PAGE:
Gezhou Dam, which lies within the municipal boundaries of the city of Yichang, Hubei Province, is situated roughly 2 kilometers from Nanjin Pass in the Xiling Gorge narrows. After passing through Nanjin Pass, the Yangtze broadens – from the pass' mere 300 meters to a whopping 2200 meters – into a deep, relatively calm, yet fast-flowing body of water that is ideal for hydroelectric power generation, which explains the rationale for placing a hydroelectric dam in this location. On the spot where Gezhou Dam now sits was once a small island, or islet, that split the flow of the Yangtze into three channels.
Gezhou Dam is 2561 meters across, 70 meters high, and has a depth, or wall thickness, of 30 meters. When completed in 1980, Gezhou Dam was China's largest, controlling a water volume corresponding to roughly half of the Yangtze's total capacity. Gezhou Dam was an enormous construction project, as its dimensions indicate, that attracted worldwide attention and boosted the tourist industry of the area, and even though the Three Gorges Dam itself is a much more stellar project, it too belongs to the same overarching power-generating and flood-control plan for this part of the Yangtze River as Gezhou Dam itself. Indeed, Xiling Gorge, the area of Hubei Province where Gezhou Dam is located, is one of the three gorges of the Three Gorges Dam area (the other two being Qutang Gorge and Wu Gorge, both located in Sichuan Province).
Gezhou Dam's status as China's largest hydroelectric dam has of course been definitively toppled with the completion of the Three Gorges Dam in 2007, as the latter is now not only China's largest, but the world's largest hydroelectric dam. Still, as part of this fascinating stretch of the mighty Yangtze River, Yichang's Gezhou Dam and nearby Xiling Gorge will forever remain noteworthy tourist sites. As far as the government of China is concerned, Gezhou Dam is perhaps better viewed as part of the same ambitious hydroelectric power-generating and Sichuan-basin flood-control plan that has finally culminated in the Three Gorges Dam, rather than as a competitor to the latter.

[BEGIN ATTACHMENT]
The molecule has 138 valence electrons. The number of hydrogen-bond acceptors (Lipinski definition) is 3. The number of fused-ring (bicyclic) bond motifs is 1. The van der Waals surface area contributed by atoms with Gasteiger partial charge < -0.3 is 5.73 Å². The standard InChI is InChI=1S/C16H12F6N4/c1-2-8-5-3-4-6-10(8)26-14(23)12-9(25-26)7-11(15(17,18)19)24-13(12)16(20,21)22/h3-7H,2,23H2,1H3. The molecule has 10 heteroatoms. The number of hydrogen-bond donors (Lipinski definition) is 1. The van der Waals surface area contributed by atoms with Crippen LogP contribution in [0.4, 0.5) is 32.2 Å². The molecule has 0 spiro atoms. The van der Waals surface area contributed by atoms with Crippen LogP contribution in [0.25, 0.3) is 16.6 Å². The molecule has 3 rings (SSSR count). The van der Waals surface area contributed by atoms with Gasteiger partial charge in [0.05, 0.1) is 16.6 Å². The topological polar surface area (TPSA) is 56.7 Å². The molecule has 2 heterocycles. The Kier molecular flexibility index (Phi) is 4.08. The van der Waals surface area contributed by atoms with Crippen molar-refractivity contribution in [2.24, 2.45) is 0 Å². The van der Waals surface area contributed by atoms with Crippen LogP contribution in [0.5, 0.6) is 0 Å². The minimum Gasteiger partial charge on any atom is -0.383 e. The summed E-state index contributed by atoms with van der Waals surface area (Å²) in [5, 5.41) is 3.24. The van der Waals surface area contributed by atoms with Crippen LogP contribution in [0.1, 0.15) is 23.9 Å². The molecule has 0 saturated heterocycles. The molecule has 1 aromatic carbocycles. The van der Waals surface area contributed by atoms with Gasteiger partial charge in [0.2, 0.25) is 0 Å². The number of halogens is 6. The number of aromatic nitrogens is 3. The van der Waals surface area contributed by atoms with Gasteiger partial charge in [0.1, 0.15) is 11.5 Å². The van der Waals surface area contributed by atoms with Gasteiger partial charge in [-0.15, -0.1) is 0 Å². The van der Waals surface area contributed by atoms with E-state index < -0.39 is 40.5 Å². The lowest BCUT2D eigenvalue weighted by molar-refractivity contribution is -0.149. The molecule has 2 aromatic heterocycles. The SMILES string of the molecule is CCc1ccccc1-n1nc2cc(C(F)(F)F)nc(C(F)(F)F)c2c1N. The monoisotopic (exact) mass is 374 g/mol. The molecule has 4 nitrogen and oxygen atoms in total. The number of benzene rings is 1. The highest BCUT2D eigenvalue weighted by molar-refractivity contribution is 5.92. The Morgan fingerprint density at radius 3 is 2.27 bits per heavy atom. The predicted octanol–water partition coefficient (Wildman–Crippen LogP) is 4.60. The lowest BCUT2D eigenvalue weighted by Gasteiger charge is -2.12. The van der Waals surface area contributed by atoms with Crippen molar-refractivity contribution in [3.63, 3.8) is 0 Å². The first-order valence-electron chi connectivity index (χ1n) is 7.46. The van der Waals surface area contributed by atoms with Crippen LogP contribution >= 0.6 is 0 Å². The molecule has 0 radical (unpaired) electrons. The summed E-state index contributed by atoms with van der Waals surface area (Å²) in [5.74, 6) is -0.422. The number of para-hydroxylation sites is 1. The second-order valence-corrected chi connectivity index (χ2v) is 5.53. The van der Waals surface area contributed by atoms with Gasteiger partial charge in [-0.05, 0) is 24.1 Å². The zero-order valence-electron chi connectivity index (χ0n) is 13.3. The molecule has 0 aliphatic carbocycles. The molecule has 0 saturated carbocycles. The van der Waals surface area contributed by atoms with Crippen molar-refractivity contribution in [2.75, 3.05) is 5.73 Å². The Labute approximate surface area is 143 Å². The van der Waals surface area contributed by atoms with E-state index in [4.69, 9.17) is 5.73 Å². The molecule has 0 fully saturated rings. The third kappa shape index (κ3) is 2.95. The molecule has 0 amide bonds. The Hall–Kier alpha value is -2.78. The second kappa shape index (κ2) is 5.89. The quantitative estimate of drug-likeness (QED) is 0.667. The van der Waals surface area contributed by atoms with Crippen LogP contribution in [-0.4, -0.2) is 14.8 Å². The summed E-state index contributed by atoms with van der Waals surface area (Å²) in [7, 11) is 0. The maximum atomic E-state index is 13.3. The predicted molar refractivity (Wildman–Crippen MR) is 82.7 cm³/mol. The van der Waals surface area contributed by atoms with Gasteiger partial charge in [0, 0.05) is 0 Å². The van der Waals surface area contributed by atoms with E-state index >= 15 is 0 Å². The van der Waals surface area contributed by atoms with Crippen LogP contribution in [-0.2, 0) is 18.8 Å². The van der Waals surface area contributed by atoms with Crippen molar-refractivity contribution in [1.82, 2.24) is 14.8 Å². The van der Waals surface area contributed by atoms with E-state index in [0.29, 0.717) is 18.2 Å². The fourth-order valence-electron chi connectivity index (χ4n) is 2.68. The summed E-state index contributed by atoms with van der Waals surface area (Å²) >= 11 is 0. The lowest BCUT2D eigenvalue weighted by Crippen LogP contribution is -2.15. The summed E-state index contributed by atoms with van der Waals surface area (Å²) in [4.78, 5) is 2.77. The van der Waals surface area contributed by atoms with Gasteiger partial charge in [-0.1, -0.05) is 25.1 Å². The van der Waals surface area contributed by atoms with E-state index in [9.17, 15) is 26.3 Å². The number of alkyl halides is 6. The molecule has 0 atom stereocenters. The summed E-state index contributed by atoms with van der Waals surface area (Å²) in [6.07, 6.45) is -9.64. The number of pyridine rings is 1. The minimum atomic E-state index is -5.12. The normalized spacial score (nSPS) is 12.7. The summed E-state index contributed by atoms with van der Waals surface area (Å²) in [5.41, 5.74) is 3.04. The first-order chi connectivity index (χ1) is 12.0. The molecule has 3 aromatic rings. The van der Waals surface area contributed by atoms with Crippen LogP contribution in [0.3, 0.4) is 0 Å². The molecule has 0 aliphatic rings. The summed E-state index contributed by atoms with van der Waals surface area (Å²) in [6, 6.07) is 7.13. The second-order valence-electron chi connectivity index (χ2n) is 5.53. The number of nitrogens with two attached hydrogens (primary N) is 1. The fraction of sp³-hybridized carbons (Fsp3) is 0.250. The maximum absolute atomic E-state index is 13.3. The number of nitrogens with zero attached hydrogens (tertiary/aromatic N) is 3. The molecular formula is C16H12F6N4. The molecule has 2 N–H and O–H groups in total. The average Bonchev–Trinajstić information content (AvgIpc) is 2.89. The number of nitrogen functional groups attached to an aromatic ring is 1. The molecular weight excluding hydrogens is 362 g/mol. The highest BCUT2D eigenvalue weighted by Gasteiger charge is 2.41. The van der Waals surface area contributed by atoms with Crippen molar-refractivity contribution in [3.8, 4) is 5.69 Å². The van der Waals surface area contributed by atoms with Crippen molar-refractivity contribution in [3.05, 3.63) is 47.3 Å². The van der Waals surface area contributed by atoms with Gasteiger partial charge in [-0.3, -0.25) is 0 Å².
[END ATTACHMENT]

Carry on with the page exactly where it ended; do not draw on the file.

The major components of Gezhou Dam are its power stations and its shiplocks and sluices for permitting the passage of ships up and down the Yangtze. There are shiplocks for the usual variety of tonnage categories, i.e., from those for lighter craft to those designed for the passage of heavy ships carrying massive loads. Gezhou Dam generates 15.7 billion KWH of electricity annually, divided over two power stations and 21 generators. One of the power stations straddles the river's main flow, or stream, while the other straddles the river's secondary stream.
The dam project, which, in its time, took 10 years to complete (1970-1980), involved the removal of over 113 million cubic meters of earth and stone, which, to put it into more graphic terms, is enough earth and stone to construct a large mountain. One of the auxiliary benefits of Gezhou Dam – of which its planners were well aware, and which added to the rationale for constructing the dam in this location – is that it would raise the water level through Xiling Gorge, making the gorge, and especially Nanjing Pass, a significantly less treacherous waterway to navigate.
Gezhou Dam controls a watershed spanning some 100 square kilometers. When the dam was completed, it was immediately put to one of nature's severest tests when the 1981 flood sent raging water down a swollen Yangtze River at the rate of 72,000 cubic meters per second, significantly over the normal for the region, though the average flow rate of the Yangtze, seen in its entirety, is 90,000 cubic meters per second. Gezhou Dam, which is constructed to handle a maximum capacity of 110,000 cubic meters of water per second, could easily manage the flow rate of the Yangtze during the 1981 flood.*
As a grandiose project that attracted worldwide attention in its time, Gezhou Dam, with its magnificent floodgate, remains a compelling image to behold as the massive flows of the Yangtze spill over the dam's turbines, creating roiling torrents that roar with the sound of thunder. The violent force of these frothy water masses as they spill over the dam is contrasted by the utter tranquility and serene beauty of the landscape behind the dam, where some species may have suffered decline but where others have most certainly seized new opportunities.